But, there we are. I’m a grown man and not generally given to being too put out by adolescent cretins. Water off a duck’s back and all that. Carried on.

About twenty-five seconds later, I ran past a pub. As with all pubs these days, there was a pretty good crowd of blokes smoking out front. Drunk blokes. Drunk blokes who thought it would be hilarious to ‘pretend’ to trip me up as I ran by them, and positively shit themselves laughing at the efforts of one of them to keep up with me. What larks!

The next mile or so was pretty uneventful. I ran round what I gather is an industrial estate, although it was more reminiscent of the setting from a particularly grim news report about the Bosnian War. After completing my circuit, I ran back towards the bridge. As I did, I spotted three young boys ahead of me. I would guess they were eight, maybe nine years old. As I went past, one of them, in a moment that would surely have made his mother weep unashamed tears of pride called out, “LOOK AT THIS CUNT!”. Not to be outdone, one of his friends followed up with “I CAN FUCKING RUN FASTER THAN YOU CAN YOU FUCKER”.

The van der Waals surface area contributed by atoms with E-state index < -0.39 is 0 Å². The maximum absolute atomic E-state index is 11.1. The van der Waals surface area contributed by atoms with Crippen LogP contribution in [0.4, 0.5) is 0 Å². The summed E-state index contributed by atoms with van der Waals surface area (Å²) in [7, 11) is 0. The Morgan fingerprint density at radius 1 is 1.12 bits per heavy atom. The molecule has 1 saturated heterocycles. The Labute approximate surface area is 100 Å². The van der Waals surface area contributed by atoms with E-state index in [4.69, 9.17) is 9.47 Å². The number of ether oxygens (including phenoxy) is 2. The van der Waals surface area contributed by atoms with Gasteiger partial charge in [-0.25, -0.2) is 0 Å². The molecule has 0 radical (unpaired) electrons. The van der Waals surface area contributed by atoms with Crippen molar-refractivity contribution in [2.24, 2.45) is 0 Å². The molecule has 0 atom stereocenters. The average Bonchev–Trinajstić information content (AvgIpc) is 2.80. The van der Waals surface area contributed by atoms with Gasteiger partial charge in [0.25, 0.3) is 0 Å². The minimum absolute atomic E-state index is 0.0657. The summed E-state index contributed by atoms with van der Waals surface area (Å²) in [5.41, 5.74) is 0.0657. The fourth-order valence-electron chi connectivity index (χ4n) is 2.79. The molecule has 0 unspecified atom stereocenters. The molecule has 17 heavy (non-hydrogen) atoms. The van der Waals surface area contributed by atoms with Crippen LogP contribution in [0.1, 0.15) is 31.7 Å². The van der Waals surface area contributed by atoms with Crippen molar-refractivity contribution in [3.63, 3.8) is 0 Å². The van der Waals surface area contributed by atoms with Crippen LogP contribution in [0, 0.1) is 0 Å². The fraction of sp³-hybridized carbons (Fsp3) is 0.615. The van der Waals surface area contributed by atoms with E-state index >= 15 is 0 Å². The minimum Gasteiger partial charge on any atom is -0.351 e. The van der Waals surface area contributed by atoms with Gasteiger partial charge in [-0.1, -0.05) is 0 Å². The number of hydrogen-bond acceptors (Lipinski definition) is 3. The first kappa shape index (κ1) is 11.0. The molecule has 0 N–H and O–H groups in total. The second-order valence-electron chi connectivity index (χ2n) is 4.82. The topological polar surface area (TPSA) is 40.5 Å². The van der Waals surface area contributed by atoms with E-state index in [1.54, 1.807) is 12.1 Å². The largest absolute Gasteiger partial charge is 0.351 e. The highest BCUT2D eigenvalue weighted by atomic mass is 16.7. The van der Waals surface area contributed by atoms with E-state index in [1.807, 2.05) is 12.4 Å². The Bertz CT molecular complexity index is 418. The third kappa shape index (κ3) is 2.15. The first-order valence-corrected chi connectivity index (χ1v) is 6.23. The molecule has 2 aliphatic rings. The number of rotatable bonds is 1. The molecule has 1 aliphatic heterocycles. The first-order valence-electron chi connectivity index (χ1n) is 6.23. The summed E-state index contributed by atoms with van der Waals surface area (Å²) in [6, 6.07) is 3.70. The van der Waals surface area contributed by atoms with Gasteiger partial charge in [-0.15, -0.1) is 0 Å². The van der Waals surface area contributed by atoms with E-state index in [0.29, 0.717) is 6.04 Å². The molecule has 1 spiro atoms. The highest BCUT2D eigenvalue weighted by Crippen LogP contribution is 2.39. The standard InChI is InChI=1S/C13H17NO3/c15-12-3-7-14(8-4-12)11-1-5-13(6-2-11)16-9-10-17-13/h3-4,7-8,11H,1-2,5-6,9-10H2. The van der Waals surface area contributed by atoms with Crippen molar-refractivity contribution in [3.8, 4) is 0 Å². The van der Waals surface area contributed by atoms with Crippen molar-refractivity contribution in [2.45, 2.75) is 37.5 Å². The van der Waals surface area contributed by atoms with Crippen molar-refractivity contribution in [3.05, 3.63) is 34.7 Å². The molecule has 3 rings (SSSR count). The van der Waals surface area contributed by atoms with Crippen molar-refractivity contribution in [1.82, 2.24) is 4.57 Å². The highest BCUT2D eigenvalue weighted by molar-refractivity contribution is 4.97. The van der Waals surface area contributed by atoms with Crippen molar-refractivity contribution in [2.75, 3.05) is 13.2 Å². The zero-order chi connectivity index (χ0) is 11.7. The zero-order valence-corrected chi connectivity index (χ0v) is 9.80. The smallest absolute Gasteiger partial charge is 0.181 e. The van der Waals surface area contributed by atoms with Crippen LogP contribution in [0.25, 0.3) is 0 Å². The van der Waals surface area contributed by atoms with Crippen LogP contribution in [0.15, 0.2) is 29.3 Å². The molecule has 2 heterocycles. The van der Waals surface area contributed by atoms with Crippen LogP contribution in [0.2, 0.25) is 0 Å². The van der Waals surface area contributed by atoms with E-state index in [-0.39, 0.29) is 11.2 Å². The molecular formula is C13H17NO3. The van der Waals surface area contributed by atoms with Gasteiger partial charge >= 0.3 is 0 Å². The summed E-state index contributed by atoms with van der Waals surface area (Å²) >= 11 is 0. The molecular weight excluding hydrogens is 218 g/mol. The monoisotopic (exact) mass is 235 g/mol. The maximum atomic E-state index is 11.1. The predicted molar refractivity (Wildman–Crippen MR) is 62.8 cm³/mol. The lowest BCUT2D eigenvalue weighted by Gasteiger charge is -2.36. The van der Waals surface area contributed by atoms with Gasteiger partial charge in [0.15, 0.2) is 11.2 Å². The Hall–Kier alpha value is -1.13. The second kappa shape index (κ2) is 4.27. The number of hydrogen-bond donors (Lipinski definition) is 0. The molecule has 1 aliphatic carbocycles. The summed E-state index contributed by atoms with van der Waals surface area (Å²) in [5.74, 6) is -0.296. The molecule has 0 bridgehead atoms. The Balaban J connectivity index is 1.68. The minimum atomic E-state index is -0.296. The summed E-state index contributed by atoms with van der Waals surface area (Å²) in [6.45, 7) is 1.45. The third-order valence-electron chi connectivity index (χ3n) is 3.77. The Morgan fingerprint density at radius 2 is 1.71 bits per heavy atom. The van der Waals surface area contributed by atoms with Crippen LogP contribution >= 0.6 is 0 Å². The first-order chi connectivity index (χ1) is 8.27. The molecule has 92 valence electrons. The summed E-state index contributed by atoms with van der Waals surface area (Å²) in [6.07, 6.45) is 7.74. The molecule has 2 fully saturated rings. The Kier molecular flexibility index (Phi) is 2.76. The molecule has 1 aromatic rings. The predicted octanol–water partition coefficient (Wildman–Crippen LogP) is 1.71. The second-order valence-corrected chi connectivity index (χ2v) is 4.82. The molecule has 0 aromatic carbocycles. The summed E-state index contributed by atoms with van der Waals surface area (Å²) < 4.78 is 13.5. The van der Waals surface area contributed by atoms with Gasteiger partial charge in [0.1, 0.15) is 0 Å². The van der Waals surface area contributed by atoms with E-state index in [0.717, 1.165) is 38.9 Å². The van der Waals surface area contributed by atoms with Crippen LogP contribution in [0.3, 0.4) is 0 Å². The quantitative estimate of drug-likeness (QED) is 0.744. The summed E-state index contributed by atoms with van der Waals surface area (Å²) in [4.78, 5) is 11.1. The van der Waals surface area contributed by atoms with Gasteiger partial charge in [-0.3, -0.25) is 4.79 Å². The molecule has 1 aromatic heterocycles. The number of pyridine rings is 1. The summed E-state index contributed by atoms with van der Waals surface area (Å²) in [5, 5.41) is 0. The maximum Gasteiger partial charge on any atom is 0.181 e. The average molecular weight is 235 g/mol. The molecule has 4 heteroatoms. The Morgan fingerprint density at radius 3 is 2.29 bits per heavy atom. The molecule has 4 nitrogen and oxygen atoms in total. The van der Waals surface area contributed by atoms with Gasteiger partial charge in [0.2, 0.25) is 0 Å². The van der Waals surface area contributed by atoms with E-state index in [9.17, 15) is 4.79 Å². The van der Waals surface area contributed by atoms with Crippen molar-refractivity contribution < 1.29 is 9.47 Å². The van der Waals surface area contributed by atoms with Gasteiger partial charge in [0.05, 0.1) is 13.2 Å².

The rest of the run passed without incident (the kids from the bridge had gone when I got back), but when I got home I thought about what had happened. Despite my efforts to describe this place as some kind of living hell, the reality is that it’s not all that bad; not when compared with a lot of urban areas. So what the hell is going on? Are things getting worse or am I just getting old?

A couple of weeks ago I had to drive to south London. On my way through town, I saw loads of people running the streets. Busy, dirty and potentially dangerous streets (I’m thinking more about the traffic than anything else). And I thought to myself that if I lived down there, I’m not sure if I’d bother. To me, if you’re not enjoying the environment in which you’re running, it’s just a means to an end. You may as well be on a treadmill. In fact, I’d rather be on a treadmill. And I hate treadmills.